by Kate Harper
Years ago, I was told to just be present. What? What the heck does that mean? Mindfulness – being present to what is happening in the moment with openness, curiosity, and compassion – is an ancient practice garnering a lot of buzz in leadership circles.
Is mindfulness this season’s polka dotted coat or a Chanel jacket? Our vote is for Chanel. From the beginning, we at Inspired Mastery have supported our clients to bring mindfulness to everyday circumstances. One of Jen’s clients, Lucianne Walkowicz, a stellar astronomer and TED Fellow shares her experience (excerpted from her blog post Be There Then):
Today, as I fly to Vancouver, I know what’s at stake. I’m giving a talk that is essentially about climate change and the importance of preserving the habitability of Earth, a subject I feel passionately about and a message I hope will reach a lot of people. And man, am I nervous! Despite the fact that I have grown calmer about public speaking in general over the past four years, the flames of my anxiety are fanned by my personal investment in doing justice to this particular topic.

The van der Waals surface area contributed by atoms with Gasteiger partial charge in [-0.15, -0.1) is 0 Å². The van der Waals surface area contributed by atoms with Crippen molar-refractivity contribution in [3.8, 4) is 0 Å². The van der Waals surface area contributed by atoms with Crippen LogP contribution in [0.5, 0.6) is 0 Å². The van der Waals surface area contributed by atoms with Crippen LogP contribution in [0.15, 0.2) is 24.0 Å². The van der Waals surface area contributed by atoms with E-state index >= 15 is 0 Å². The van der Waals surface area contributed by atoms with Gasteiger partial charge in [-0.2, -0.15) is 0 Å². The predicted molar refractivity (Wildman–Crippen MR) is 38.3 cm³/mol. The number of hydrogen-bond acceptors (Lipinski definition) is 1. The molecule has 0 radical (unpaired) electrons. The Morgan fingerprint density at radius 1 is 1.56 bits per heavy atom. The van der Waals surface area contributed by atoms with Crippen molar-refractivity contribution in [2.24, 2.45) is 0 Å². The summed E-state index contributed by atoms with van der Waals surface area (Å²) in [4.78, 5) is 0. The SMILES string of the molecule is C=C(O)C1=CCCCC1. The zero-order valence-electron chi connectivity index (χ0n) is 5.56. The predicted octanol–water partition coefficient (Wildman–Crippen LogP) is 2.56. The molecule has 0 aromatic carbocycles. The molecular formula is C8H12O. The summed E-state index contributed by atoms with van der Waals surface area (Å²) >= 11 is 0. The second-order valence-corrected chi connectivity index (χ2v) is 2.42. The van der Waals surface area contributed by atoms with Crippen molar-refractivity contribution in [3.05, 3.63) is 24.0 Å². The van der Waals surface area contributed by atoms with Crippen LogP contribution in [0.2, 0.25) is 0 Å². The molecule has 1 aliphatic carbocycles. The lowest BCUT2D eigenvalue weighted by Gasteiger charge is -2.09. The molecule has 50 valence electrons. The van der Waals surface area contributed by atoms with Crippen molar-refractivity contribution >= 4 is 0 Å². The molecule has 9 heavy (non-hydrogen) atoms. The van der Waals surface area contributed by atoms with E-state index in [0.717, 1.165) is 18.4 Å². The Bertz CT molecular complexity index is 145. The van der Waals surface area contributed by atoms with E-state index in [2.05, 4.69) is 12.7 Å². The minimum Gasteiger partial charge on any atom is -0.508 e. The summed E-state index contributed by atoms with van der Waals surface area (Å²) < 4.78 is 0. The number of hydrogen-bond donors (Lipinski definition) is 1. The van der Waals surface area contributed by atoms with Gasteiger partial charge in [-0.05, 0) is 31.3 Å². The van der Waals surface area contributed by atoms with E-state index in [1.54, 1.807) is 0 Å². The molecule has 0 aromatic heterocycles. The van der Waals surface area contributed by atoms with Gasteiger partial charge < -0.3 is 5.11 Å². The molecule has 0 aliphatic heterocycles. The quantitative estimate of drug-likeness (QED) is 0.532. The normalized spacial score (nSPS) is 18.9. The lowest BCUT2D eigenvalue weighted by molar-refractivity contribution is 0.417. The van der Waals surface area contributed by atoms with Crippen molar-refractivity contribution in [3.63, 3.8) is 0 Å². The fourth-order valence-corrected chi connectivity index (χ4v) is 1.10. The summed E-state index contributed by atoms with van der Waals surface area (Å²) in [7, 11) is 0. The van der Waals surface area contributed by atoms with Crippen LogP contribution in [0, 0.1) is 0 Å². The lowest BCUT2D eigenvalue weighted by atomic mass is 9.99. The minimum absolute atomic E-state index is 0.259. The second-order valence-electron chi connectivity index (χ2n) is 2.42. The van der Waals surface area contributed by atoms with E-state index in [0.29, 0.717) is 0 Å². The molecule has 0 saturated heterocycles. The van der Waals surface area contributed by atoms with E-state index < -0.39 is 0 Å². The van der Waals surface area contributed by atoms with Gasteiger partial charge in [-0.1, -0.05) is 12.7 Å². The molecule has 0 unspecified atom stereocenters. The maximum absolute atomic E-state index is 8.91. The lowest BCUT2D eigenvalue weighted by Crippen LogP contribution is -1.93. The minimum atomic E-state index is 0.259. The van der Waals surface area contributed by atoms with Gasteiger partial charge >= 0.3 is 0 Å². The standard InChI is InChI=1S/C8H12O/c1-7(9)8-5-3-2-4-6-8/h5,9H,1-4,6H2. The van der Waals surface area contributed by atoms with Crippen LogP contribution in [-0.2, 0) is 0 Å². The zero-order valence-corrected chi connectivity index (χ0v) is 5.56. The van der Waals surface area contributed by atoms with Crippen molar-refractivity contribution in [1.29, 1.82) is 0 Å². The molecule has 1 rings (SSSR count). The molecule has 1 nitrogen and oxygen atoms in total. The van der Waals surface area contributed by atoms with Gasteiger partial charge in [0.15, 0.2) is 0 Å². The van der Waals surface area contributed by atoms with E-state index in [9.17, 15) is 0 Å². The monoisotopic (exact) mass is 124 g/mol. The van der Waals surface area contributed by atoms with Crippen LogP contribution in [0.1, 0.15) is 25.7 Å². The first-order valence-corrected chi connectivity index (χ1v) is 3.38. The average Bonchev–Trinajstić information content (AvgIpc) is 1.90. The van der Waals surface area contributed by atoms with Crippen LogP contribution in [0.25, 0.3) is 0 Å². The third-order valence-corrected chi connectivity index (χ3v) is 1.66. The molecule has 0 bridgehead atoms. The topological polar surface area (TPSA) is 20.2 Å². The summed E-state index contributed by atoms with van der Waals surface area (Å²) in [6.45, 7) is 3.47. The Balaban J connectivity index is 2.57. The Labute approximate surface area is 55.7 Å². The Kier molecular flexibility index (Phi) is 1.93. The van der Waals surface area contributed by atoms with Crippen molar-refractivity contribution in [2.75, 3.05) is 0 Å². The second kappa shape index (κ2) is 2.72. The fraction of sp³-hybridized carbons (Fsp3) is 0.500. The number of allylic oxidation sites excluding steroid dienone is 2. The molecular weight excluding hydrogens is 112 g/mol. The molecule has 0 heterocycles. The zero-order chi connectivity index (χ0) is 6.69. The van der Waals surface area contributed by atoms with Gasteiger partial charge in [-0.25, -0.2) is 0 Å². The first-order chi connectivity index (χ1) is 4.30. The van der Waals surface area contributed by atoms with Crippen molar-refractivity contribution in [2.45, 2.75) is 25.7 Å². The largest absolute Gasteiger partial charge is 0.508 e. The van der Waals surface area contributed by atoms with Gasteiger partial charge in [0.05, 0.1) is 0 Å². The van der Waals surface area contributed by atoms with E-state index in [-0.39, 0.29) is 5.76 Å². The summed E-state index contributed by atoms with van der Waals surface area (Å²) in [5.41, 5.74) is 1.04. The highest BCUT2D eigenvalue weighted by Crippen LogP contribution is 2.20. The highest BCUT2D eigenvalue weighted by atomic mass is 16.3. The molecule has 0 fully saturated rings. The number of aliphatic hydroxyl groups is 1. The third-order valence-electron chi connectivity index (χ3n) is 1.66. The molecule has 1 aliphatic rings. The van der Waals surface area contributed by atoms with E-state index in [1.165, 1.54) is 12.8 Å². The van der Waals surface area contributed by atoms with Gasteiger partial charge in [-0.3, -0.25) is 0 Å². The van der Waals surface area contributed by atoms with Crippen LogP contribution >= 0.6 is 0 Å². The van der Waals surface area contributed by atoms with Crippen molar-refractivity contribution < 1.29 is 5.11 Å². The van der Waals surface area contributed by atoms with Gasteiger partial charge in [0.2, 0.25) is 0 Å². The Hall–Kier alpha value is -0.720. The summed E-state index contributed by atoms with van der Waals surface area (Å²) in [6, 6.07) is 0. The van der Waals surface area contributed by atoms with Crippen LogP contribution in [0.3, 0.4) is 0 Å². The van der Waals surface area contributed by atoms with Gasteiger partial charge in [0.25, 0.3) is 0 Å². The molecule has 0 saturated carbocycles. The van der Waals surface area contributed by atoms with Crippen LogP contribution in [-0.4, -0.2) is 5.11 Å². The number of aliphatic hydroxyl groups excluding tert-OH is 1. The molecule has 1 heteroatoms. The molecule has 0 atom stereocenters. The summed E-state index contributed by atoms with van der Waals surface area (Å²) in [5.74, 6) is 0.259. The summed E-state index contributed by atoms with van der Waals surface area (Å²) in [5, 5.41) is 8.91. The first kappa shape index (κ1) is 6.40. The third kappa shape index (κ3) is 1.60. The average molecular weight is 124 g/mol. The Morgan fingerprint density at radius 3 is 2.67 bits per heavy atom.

This week, I brought my talk anxiety up with my very excellent and insightful SupporTED coach, Jen Sellers. Jen is amazing at getting me to see the bigger picture when I feel like a frog at the bottom of a tall empty barrel, flailing against the walls as I frantically try to hop out. As a serious practitioner of meditation, Jen gently reminded me that my anxiety was being driven by an attachment to outcomes— that if I want to overcome it, the key lies in being present at the moment I am giving the talk. That is, after all, the only thing I can control— I have no control over what happens to my talk, how the audience receives it, etc.— I only have the moment I am on the stage and speaking.
Mindfulness is a way of being, a practice versus an end point. It is supported by training the mind (meditation) and is something each of us can reach for whether we meditate or not. At Inspired Mastery we don’t tell someone to “be present,” but instead help them tap into their innate ability to go beyond the mind and have a real experience of what is present now.